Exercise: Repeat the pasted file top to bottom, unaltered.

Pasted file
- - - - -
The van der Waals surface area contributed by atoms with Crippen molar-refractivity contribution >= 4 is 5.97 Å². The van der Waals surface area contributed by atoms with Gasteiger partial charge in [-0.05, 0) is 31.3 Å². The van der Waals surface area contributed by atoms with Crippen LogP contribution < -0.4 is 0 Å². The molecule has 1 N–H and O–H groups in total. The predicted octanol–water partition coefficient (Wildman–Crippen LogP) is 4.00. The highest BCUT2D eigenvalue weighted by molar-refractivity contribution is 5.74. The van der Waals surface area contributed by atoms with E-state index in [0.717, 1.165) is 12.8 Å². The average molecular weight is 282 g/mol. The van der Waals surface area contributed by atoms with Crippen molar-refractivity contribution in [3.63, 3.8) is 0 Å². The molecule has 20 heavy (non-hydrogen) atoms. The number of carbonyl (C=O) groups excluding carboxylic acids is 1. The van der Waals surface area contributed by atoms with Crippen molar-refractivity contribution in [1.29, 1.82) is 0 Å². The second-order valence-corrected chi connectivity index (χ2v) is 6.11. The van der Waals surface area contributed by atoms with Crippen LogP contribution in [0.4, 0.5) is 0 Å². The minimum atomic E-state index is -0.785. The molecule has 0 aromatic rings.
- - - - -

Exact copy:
The van der Waals surface area contributed by atoms with Crippen molar-refractivity contribution >= 4 is 5.97 Å². The van der Waals surface area contributed by atoms with Gasteiger partial charge in [-0.05, 0) is 31.3 Å². The van der Waals surface area contributed by atoms with Crippen LogP contribution < -0.4 is 0 Å². The molecule has 1 N–H and O–H groups in total. The predicted octanol–water partition coefficient (Wildman–Crippen LogP) is 4.00. The highest BCUT2D eigenvalue weighted by molar-refractivity contribution is 5.74. The van der Waals surface area contributed by atoms with E-state index in [0.717, 1.165) is 12.8 Å². The average molecular weight is 282 g/mol. The van der Waals surface area contributed by atoms with Crippen molar-refractivity contribution in [3.63, 3.8) is 0 Å². The molecule has 20 heavy (non-hydrogen) atoms. The number of carbonyl (C=O) groups excluding carboxylic acids is 1. The van der Waals surface area contributed by atoms with Crippen molar-refractivity contribution in [1.29, 1.82) is 0 Å². The second-order valence-corrected chi connectivity index (χ2v) is 6.11. The van der Waals surface area contributed by atoms with Crippen LogP contribution in [0.4, 0.5) is 0 Å². The minimum atomic E-state index is -0.785. The molecule has 0 aromatic rings.